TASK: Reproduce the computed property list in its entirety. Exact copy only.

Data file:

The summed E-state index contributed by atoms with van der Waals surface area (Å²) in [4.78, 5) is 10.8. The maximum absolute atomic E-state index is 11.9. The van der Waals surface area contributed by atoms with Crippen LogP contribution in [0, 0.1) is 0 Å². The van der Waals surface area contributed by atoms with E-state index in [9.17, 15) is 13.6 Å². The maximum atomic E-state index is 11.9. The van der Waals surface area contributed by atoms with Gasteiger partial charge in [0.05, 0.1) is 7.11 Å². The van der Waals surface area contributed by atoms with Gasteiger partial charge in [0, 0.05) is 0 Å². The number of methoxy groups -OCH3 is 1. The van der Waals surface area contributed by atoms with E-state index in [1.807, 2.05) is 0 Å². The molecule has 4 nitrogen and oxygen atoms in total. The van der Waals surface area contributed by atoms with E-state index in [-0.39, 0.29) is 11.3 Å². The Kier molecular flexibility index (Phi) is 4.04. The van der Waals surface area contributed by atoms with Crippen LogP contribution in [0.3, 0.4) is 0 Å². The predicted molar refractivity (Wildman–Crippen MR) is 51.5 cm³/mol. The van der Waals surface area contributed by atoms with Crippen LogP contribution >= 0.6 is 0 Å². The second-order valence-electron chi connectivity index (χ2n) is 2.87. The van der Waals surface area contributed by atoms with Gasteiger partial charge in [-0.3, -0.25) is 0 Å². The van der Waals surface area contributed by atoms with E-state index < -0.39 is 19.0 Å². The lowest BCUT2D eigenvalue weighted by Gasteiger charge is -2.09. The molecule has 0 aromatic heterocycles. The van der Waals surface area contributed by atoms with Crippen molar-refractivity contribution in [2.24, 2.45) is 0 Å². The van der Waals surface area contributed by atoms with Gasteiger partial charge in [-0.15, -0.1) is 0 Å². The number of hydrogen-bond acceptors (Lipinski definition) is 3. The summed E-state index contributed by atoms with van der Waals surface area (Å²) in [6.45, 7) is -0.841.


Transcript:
The summed E-state index contributed by atoms with van der Waals surface area (Å²) in [4.78, 5) is 10.8. The maximum absolute atomic E-state index is 11.9. The van der Waals surface area contributed by atoms with Crippen LogP contribution in [0, 0.1) is 0 Å². The van der Waals surface area contributed by atoms with E-state index in [9.17, 15) is 13.6 Å². The maximum atomic E-state index is 11.9. The van der Waals surface area contributed by atoms with Gasteiger partial charge in [0.05, 0.1) is 7.11 Å². The van der Waals surface area contributed by atoms with Gasteiger partial charge in [0, 0.05) is 0 Å². The number of methoxy groups -OCH3 is 1. The van der Waals surface area contributed by atoms with E-state index in [1.807, 2.05) is 0 Å². The molecule has 4 nitrogen and oxygen atoms in total. The van der Waals surface area contributed by atoms with E-state index in [-0.39, 0.29) is 11.3 Å². The Kier molecular flexibility index (Phi) is 4.04. The van der Waals surface area contributed by atoms with Crippen LogP contribution in [0.3, 0.4) is 0 Å². The predicted molar refractivity (Wildman–Crippen MR) is 51.5 cm³/mol. The van der Waals surface area contributed by atoms with Crippen LogP contribution >= 0.6 is 0 Å². The second-order valence-electron chi connectivity index (χ2n) is 2.87. The van der Waals surface area contributed by atoms with Gasteiger partial charge in [-0.3, -0.25) is 0 Å². The van der Waals surface area contributed by atoms with E-state index < -0.39 is 19.0 Å². The lowest BCUT2D eigenvalue weighted by Gasteiger charge is -2.09. The molecule has 0 aromatic heterocycles. The van der Waals surface area contributed by atoms with Crippen molar-refractivity contribution in [2.24, 2.45) is 0 Å². The van der Waals surface area contributed by atoms with Gasteiger partial charge in [-0.15, -0.1) is 0 Å². The number of hydrogen-bond acceptors (Lipinski definition) is 3. The summed E-state index contributed by atoms with van der Waals surface area (Å²) in [6.45, 7) is -0.841.